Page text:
Is Climate Change Bringing an Early Winter?

Russ Steele

I was watching Channel 13 weather last night and the weatherman said that the emerging west coast weather pattern was more like November, rather than October. This morning an interesting graphic showed up in my e-mail box.  Every month in 2011 so far has been colder than 2010.

H/T to Real Science for this graphic.

Here is larger view of climate change.

As you can see the longer term trend is cooler, and could be bring us an early winter.

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About Russ Steele

Freelance writer and climate change blogger. Russ spent twenty years in the Air Force as a navigator specializing in electronics warfare and digital systems. After his service he was employed for sixteen years as concept developer for TRW, an aerospace and automotive company, and then was CEO of a non-profit Internet provider for 18 months. Russ's articles have appeared in Comstock's Business, Capitol Journal, Trailer Life, Monitoring Times, and Idaho Magazine.
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5 Responses to Is Climate Change Bringing an Early Winter?

  1. Greg Goodknight says:

    Russ, there’s warming in the pipeline…

  2. Bob Roberts says:

    Greg, there’s also cooling in the pipeline… and for the time being it appears the cooling is dominant. Time will tell when that will reverse.

    Good luck trying to “stop” climate change.

    Climate change isn’t good or bad, it’s inevitable!

  3. Bob Roberts says:

    Russ, your opinion please, and perhaps you might develop some questions similar to these to share with your readers:

    1) Is there an “optimum” global temperature and, if you believe the answer is yes:

    a) Would you hazard a guess as to what that temperature is?
    b) What facts do you use to support your position?

    2) Based on the current temperature of the Earth, today (i.e. this year or this decade, currently in a general sense), do you think that:

    a) the biosphere would do better if it were to warm somewhat?
    b) the biosphere would do worse if it were to warm somewhat?
    c) the biosphere would do better if it were to cool somewhat?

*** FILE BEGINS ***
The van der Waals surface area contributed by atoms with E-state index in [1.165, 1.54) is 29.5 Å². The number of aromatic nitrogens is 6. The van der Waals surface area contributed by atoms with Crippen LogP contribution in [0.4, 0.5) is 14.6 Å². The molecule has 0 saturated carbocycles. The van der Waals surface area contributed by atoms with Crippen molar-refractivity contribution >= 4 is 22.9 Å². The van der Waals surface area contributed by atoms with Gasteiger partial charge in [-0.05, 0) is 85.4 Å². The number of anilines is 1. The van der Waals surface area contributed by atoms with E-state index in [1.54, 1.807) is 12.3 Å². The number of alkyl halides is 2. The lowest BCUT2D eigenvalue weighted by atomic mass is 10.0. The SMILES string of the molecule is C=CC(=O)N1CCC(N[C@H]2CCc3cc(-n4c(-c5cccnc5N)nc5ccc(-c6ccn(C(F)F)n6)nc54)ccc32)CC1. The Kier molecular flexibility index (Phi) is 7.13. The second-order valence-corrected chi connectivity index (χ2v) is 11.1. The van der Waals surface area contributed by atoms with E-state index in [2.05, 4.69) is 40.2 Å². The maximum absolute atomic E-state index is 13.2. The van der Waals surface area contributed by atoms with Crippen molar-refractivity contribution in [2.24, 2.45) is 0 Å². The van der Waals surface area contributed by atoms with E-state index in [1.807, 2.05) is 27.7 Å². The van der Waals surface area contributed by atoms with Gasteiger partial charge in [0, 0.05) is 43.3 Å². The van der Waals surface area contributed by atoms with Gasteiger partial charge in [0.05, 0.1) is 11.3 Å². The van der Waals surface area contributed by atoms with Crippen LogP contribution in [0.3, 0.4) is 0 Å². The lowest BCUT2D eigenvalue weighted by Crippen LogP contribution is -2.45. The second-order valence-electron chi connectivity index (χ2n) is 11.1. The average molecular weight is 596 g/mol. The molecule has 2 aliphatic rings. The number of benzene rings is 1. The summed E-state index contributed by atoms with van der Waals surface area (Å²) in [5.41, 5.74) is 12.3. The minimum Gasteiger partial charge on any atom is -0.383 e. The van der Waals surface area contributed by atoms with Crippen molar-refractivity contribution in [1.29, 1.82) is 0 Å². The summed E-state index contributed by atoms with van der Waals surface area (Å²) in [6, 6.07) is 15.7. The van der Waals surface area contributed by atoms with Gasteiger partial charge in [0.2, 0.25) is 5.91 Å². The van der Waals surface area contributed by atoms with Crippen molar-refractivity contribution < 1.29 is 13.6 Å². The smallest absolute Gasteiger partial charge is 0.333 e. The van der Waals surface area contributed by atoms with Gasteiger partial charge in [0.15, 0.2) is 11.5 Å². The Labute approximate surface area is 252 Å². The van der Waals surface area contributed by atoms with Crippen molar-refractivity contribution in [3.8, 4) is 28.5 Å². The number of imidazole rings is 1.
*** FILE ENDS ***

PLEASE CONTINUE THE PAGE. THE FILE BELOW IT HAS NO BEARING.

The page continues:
d) the biosphere would do worse if it were to cool somewhat?

    and repeat those same four questions but instead of “the biosphere”, insert “human civilization”.

    3) Are humans exerting a measurable influence on weather, temperature or climate on a global/lasting scale and, if so:

    a) Is it due primarily or significantly to their output of greenhouse gasses?
    b) is it due primarily or significantly to their land use changes?
    c) Is it due primarily or significantly to their output of aerosols?
    d) Is it due primarily or significantly to other factors I haven’t mentioned and, if so, what?

    And, finally:

    4) Is it possible for any organism, animal or plant, to exist without exerting some influence on it’s environment?

    I think Q4 is especially key and something your typical climate alarmist completely overlooks.

    • Russ says:

      Bob in answer to your questions:

      1) There is no “optimum” temperature for the planet. There are perhaps regional optimums for those living in the region now. There are regions on earth that are too hot and dry now for human habitation, and areas that too cold. One regions positive change, may be another regions negative change if temperature were on a global scale.

      2) It is really a regional issue for both cases biosphere or human civilization, some would improve, some would be damaged.

      3) Yes human exert measurable influence on a regional scale. Agriculture in the Central Valley of CA for example is warmer due to irrigation and farming, when measured against Sierra temperatures I have serious doubts on a regional scale due the size of the ocean and it’s huge influence, but if I had to choose it would be land use.

      4) I think that every animal, including humans, expert some influence on the environment when they defecate. The key word in “some,” how much is still an open question. Plants, because they consume carbon dioxide and emit oxygen and then methane when they rot. Plants have the greatest influence.

      We have no control over the sun, oceans, clouds and wind patterns, which control our weather and eventual our climate. We live on a planet in a universe in which chaos dominates. Crap happens and we humans have no control over the the out come. We would all be better off if everyone recognized these facts and prepared for the inevitable. In the current case the sun is going to go quiet for a while, like it has in the past. This appears to be recognizable cycle. It has happened in the past, and look like it will again in the future. We humans have no control over this cycle.

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